FIRST AIRED: April 11, 2017

Nice work! Enjoy the show!

×

You’re busy. We get it.

Stay on top of the news with our Editor’s Picks newsletter.

US Edition
Intl. Edition
Unsubscribe at any time. One click, it’s gone.

Thanks for signing up!

×

Transcript

00:00:01
>> The main suspect in Stockholm's truck attack, admitting to committing a terrorist crime. Rakhmat Akilov appearing in court on Tuesday.>> So the only thing I'm going to say is that he's pleading guilty.>> A judge remanding Akilov in custody. On Friday he's alleged to have driven a hijacked beer delivery truck down a busy shopping street before crashing into a department store.
00:00:23
The rampage killing 4 people and injuring 15 others. Reuters Chief Correspondent in Sweden, Niklas Pollard, says there's still a huge sense of shock amongst Swedes, and for migrants that's amplified.>> But there's also a fear for the future. What it will mean for attitudes against the migrants and asylum seekers coming into the country, and what it will mean for those that we talked to that had open asylum cases.
00:00:49
What it will mean for their chances to stay in the country.>> Akilov was arrested just hours after the attack. The Uzbek man already wanted for failing to comply with a deportation order. Security services say he had expressed sympathies with extremist organizations, among them, Islamic State, but hadn't been viewed as a militant threat.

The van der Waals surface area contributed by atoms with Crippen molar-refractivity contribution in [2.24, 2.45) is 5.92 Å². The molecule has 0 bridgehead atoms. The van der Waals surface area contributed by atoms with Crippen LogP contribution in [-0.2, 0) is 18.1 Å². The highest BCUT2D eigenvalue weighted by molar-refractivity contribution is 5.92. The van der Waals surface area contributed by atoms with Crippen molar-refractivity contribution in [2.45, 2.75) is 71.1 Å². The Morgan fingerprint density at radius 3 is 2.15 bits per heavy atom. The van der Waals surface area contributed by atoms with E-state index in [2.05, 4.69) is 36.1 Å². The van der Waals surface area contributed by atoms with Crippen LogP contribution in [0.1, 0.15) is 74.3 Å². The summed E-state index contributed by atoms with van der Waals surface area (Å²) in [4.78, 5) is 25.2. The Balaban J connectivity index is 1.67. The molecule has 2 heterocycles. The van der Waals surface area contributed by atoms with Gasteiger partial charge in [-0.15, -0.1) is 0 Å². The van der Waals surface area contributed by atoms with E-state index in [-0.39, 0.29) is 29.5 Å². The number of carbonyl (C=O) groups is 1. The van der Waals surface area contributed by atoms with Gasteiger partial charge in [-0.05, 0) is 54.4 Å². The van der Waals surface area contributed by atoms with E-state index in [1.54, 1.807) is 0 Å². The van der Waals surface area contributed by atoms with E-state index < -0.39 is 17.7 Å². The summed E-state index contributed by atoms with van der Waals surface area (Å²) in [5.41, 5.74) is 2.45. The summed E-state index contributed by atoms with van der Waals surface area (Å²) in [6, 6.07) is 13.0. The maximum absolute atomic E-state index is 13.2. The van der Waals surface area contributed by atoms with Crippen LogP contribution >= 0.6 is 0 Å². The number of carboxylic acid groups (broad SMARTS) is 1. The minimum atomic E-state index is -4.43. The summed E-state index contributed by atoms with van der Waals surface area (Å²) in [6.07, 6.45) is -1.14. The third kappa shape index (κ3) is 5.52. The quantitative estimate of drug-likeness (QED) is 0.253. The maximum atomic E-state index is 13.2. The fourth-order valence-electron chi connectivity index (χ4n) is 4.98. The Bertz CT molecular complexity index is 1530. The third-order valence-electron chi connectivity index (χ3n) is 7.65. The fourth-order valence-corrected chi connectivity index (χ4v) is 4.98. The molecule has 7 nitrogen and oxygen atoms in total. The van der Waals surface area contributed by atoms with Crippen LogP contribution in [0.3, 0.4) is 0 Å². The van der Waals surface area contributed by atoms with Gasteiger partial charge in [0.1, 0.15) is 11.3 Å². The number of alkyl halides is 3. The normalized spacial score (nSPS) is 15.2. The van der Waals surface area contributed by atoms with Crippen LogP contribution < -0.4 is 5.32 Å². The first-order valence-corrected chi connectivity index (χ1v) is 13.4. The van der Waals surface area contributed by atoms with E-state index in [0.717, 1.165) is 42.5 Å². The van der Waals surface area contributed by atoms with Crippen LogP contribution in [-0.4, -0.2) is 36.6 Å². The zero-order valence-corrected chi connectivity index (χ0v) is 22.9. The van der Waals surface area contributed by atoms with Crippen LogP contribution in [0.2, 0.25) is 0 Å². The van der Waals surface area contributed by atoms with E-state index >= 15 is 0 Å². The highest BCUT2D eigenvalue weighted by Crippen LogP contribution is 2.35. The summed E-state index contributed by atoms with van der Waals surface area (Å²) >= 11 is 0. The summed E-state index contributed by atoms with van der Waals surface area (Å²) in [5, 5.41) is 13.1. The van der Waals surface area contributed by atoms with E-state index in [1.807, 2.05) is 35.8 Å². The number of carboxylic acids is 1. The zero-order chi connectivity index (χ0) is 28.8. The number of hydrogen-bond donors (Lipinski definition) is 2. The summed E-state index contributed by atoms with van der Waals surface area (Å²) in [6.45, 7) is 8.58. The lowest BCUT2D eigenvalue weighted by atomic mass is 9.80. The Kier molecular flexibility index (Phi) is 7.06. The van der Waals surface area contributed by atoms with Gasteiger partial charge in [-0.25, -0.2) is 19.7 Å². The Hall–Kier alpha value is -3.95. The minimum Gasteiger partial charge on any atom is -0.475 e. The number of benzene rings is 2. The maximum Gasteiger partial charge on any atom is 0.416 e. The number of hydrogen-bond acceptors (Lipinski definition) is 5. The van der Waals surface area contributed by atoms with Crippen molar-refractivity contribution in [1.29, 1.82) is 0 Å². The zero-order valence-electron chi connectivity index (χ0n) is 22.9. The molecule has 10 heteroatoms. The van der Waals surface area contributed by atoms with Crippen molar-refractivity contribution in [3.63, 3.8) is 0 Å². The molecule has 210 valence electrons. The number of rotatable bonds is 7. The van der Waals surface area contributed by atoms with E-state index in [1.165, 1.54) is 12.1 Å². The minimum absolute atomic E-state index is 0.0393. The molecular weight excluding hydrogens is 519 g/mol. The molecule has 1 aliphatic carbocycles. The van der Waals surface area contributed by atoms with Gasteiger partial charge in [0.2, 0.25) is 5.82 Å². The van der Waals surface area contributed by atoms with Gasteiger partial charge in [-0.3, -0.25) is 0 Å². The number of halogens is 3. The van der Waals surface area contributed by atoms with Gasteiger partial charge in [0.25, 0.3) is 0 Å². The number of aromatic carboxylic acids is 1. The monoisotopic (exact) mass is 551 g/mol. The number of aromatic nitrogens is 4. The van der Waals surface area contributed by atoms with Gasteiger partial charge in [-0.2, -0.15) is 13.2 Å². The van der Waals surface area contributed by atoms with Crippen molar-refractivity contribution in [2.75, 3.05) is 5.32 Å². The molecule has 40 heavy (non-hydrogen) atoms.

00:01:09
The attack has seen an outpouring of grief in the Nordic nation. But there is also fear of a backlash.>> I think there are very real concerns both for a possible violent backlash. The security police has said that it is committing resources to track especially white power circles.
00:01:31
And say that they have picked up talk of revenge for the attack, and that's obviously something they're taking very seriously.>> The political repercussions remain to be seen. For now, politicians are taking a defiance stance, saying Sweden will remain an open tolerance society.